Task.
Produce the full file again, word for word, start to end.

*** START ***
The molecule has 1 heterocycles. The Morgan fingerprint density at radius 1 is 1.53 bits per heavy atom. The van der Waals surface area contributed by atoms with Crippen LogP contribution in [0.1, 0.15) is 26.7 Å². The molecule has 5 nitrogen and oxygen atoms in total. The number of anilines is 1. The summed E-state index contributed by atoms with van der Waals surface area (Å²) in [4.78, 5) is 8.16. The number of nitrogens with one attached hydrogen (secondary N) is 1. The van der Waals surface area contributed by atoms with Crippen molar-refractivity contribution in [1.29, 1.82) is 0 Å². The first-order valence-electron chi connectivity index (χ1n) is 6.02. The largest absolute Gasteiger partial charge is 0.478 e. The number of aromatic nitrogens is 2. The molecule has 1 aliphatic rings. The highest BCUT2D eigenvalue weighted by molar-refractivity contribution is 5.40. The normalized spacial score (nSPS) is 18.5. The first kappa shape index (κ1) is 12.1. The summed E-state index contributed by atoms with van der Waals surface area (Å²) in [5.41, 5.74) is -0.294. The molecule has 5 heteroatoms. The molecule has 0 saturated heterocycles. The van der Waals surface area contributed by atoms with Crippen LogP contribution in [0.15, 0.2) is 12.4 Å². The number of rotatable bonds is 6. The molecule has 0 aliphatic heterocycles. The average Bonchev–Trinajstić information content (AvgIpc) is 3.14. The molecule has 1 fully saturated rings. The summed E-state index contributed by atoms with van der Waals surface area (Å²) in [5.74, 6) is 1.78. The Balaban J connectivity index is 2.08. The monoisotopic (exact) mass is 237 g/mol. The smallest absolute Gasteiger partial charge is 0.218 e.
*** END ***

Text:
The molecule has 1 heterocycles. The Morgan fingerprint density at radius 1 is 1.53 bits per heavy atom. The van der Waals surface area contributed by atoms with Crippen LogP contribution in [0.1, 0.15) is 26.7 Å². The molecule has 5 nitrogen and oxygen atoms in total. The number of anilines is 1. The summed E-state index contributed by atoms with van der Waals surface area (Å²) in [4.78, 5) is 8.16. The number of nitrogens with one attached hydrogen (secondary N) is 1. The van der Waals surface area contributed by atoms with Crippen molar-refractivity contribution in [1.29, 1.82) is 0 Å². The first-order valence-electron chi connectivity index (χ1n) is 6.02. The largest absolute Gasteiger partial charge is 0.478 e. The number of aromatic nitrogens is 2. The molecule has 1 aliphatic rings. The highest BCUT2D eigenvalue weighted by molar-refractivity contribution is 5.40. The normalized spacial score (nSPS) is 18.5. The first kappa shape index (κ1) is 12.1. The summed E-state index contributed by atoms with van der Waals surface area (Å²) in [5.41, 5.74) is -0.294. The molecule has 5 heteroatoms. The molecule has 0 saturated heterocycles. The van der Waals surface area contributed by atoms with Crippen LogP contribution in [0.15, 0.2) is 12.4 Å². The number of rotatable bonds is 6. The molecule has 0 aliphatic heterocycles. The average Bonchev–Trinajstić information content (AvgIpc) is 3.14. The molecule has 1 fully saturated rings. The summed E-state index contributed by atoms with van der Waals surface area (Å²) in [5.74, 6) is 1.78. The Balaban J connectivity index is 2.08. The monoisotopic (exact) mass is 237 g/mol. The smallest absolute Gasteiger partial charge is 0.218 e.